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The release of a new pain relief medication has stirred up fresh concerns about its potential for abuse, especially given the epidemic of overdose deaths linked to existing pain drugs. The new drug, released under the brand name Zohydro ER (hydrocodone bitartrate), is a high-dose extended-release hydrocodone intended for treating chronic pain requiring round-the-clock care. Designed to be used when other pain medications have failed, Zohydro ER is a longer-acting version of existing hydrocodone medications which are already being widely misused, and even sold as street drugs due to their popularity.
According to Center of Disease Control statistics, there have been more than 38,000 overdose deaths linked to painkillers in 2010 alone. Believed to be responsible for at least 420,000 emergency room visits each year in the United States, the number of narcotic deaths associated with fast-acting hydrocodone and oxycodone medications likely exceeds the deaths caused by heroin and cocaine combined.
State regulatory bodies and drug advocacy groups were incredulous when the Food and Drug Administration approved Zohydro for pain patients last year despite intense lobbying. Despite attempts at banning Zohydro in Massachusetts, the manufacturer, Zogenix, successfully overturned the ban in a US District Court. Despite the victory, other states have moved to establish similar ban and state officials have petitioned the FDA to reconsider the approval.
While Zogenix insists that the medication fulfils all the FDA requirements for approval, critics point out that Zohyrdo will be available in capsule form making it easy to be crushed into doses that can be injected or snorted. While other brands of painkiller medication are sold following FDA draft guidance on abuse-resistant formulations, nothing equivalent will be available for Zohydro will be available in the forseeable future. As an alternative, Zogenix is offering security caps on the medication bottles as well as strongboxes to deter theft.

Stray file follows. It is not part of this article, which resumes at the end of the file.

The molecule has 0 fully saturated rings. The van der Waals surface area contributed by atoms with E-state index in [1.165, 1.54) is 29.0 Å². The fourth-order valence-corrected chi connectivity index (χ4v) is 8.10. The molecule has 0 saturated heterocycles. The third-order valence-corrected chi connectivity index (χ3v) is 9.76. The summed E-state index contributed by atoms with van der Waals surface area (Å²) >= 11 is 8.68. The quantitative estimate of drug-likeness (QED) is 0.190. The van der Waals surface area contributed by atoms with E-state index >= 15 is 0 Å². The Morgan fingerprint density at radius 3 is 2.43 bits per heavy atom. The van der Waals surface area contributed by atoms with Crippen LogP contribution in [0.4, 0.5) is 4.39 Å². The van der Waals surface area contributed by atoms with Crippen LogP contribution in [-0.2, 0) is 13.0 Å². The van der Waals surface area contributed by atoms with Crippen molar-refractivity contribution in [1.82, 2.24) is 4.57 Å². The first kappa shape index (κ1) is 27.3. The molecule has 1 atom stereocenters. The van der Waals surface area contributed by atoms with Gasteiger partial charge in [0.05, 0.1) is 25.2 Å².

In defending the decision to approve Zohydro for general use, FDA officials state that the medical needs of the 100 million Americans suffering from chronic pain means that more treatment options are necessary. “To say to people with chronic pain who are taking opiates around the clock that we shouldn’t offer them an extended-release option is unnecessarily penalizing the patient,” said Dr. Janet Woodcock of the FDA's Center for Drug Evaluation and Research in an interview with the New York Times. "“We need to balance the medical needs of people in severe pain with the risks of these medications, including the risk of abuse and addiction.”
To monitor potential misuse of Zohydro, the FDA has ordered post-marketing surveys and eliminated automatic refills. The language on warning labels has also been strengthened but critics warn that the new measures may not be enough to prevent further overdose deaths linked to the new medication. Opponents of Zohydro have organized protests across the United States with rallies in Washington, D.C. and Boston as well as the formation of lobby groups to pressure the FDA to reverse its decision. Canadian groups are also pressuring the Minister of Health to block the sale of
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